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Fri, July 19

Stability is Dean's first concern

Jim Dean says he will work to bring stability and success to Mayer Jr/Sr High.

Big Bug News/Andrew Draper

By Andrew Draper

The Big Bug News

The new principal at Mayer Jr/Sr High School wants students and parents to know he is dedicated to student success.

After a string of temporary and interim leaders, the Mayer School Board has selected Jim Dean to assume the principal's job at Mayer High.

"I'm here for students. if you're here for any other reason, you are in the wrong place," Dean said.

Dean brings 33 years as an educator to his new position and said he hopes he can use his experience to help the students succeed and the district to move forward.

"I hope I have taught 33 years, not one year 33 times," he said.

Dean said he will work to restore a sense of stability for the students. He said he wants parents and students to know he is in his new position as a permanent fixture.

"Jim Dean is not going away," he said.

Originally from Indiana, Dean moved to Phoenix in 1974 and completed his education at ASU. He taught Science, Biology, Physical Education and Drivers Ed. For high schools in Scottsdale, in addition to coaching nearly every sport played at that level. Dean came to Prescott in 1988 and taught at Bradshaw Mountain Junior High School before assisting with the campus's transition to a middle school.

Dean's official start date in Mayer is not until July 2, but he is jumping in with both feet. He attended the Girls' volleyball team fry-bread fundraiser on Friday night to meet people and let them meet him.

Dean said he will be a visible principal, interacting with the community and students at every available opportunity.

"I will be very involved and very visible in things at the school and in the community," he said.

Dean said one of his first challenges at Mayer high will be to complete his staff. Several teachers have recently resigned and the district wants those positions filled as quickly as possible. Dean indicated interviews are already under way.

Dean also said he wants to improve the relationship between the school administration and parents. He said he will create a site counsel in hopes of opening a continuing dialog to resolve the school's issues. Dean said the group would be made up of parents, students and teachers as well as community members.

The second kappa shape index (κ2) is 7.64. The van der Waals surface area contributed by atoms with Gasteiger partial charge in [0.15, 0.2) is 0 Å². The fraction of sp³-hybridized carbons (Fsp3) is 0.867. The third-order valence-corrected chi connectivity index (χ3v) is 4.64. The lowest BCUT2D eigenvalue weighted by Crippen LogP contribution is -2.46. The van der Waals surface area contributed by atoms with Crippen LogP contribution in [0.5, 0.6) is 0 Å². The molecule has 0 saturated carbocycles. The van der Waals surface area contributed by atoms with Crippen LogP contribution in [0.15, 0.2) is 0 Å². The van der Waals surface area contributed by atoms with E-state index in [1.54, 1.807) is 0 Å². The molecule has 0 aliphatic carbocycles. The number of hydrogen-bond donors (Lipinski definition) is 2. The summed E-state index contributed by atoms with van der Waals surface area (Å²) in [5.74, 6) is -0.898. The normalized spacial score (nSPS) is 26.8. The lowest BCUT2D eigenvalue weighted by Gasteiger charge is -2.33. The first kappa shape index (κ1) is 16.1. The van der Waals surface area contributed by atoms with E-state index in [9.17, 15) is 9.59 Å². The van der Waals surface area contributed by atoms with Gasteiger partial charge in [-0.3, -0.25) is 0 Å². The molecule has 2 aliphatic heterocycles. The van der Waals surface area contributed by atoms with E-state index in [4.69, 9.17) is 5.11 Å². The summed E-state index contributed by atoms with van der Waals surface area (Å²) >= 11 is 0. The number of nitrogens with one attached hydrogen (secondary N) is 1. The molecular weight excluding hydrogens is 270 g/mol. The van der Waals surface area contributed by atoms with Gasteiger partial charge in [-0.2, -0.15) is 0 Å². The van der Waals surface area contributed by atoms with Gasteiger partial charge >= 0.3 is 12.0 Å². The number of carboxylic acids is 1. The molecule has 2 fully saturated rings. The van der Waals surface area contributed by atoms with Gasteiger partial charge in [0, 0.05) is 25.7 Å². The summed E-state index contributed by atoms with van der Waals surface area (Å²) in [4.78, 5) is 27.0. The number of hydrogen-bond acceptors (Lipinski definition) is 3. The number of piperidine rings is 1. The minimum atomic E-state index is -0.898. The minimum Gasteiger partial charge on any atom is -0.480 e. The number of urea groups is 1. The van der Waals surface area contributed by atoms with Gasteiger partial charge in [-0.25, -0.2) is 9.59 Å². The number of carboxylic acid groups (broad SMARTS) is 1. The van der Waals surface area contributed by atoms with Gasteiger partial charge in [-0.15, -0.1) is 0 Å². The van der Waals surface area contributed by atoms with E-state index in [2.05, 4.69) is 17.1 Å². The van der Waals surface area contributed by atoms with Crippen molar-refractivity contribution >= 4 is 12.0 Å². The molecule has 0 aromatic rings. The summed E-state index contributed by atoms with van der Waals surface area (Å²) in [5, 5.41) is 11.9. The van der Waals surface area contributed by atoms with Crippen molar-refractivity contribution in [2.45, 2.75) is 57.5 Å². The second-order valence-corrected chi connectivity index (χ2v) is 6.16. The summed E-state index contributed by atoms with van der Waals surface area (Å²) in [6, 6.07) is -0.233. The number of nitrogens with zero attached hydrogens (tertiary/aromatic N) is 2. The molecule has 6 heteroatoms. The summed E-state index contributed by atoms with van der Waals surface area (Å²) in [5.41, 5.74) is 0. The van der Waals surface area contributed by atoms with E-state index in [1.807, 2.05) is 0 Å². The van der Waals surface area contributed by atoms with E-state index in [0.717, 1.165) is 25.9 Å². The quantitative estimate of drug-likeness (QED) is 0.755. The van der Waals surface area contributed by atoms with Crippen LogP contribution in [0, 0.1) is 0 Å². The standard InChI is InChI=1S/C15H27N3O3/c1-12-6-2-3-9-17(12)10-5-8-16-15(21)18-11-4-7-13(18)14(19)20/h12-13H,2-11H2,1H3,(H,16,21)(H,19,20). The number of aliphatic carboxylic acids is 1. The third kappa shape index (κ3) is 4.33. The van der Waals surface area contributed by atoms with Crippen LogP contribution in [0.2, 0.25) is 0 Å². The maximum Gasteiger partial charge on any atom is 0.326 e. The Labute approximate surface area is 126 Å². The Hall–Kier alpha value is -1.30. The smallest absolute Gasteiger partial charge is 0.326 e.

"I want to involve the community in the decision making processes," he said.

Dean said he needs parents to help in the educational process and hopes to be able to foster an atmosphere of cooperation.

"Establishing mutual respect can't be a one way street," he said. "I want the patrons of the district to feel comfortable that they can come in and talk to me and not just when there is a problem."

Dean said his first step in getting to know the students is to invite this year's seniors in for a get-acquainted meeting. He said he wants them to get know him and vice-versa.

"They will be the leaders here, I want to give them the first shot at me," he said.

Dean has a "thinking outside the box" style and plans to use it to give students more ways to get an education tailered to their individual needs. For those students who wish to pursue a college degree, Dean said he supports programs so students can earn dual credits in cooperation with Yavapai College. He also wants to provide equal opportunites for students who want to take their lives in a different educational direction.

"If they want vocational ed, then we need to give them more vocational ed, " he said. "They should have the opportunity to strive as far as they can strive."

Dean said he is sensitive to the fact that parents may be a little apprehensive about having yet another new principal at Mayer and the direction he will move the school.

"I'm sure I'll be under a magnifying glass for awhile, and that's fine," he said.

"But if we get the support right away, in both directions, then we are off to a better start," he said.

(Contact Andrew Draper at 772-2679, ext. 1145 or E-mail


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